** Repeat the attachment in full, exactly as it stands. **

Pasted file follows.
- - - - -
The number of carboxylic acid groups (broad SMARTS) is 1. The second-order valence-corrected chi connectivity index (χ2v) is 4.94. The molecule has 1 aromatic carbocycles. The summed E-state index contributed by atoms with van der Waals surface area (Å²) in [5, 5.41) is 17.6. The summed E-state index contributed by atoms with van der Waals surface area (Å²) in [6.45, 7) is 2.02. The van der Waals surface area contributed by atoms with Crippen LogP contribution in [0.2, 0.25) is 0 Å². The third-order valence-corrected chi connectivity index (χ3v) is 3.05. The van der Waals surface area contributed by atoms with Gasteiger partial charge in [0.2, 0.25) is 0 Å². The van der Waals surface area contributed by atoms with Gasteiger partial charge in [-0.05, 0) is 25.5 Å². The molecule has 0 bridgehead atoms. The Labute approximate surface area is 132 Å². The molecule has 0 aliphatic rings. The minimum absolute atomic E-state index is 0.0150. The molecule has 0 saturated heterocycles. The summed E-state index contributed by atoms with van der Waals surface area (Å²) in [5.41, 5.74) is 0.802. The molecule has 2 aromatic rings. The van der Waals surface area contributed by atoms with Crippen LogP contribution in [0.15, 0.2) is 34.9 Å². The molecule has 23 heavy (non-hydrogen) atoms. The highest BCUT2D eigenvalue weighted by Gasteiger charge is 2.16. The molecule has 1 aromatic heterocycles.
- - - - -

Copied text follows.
The number of carboxylic acid groups (broad SMARTS) is 1. The second-order valence-corrected chi connectivity index (χ2v) is 4.94. The molecule has 1 aromatic carbocycles. The summed E-state index contributed by atoms with van der Waals surface area (Å²) in [5, 5.41) is 17.6. The summed E-state index contributed by atoms with van der Waals surface area (Å²) in [6.45, 7) is 2.02. The van der Waals surface area contributed by atoms with Crippen LogP contribution in [0.2, 0.25) is 0 Å². The third-order valence-corrected chi connectivity index (χ3v) is 3.05. The van der Waals surface area contributed by atoms with Gasteiger partial charge in [0.2, 0.25) is 0 Å². The van der Waals surface area contributed by atoms with Gasteiger partial charge in [-0.05, 0) is 25.5 Å². The molecule has 0 bridgehead atoms. The Labute approximate surface area is 132 Å². The molecule has 0 aliphatic rings. The minimum absolute atomic E-state index is 0.0150. The molecule has 0 saturated heterocycles. The summed E-state index contributed by atoms with van der Waals surface area (Å²) in [5.41, 5.74) is 0.802. The molecule has 2 aromatic rings. The van der Waals surface area contributed by atoms with Crippen LogP contribution in [0.15, 0.2) is 34.9 Å². The molecule has 23 heavy (non-hydrogen) atoms. The highest BCUT2D eigenvalue weighted by Gasteiger charge is 2.16. The molecule has 1 aromatic heterocycles.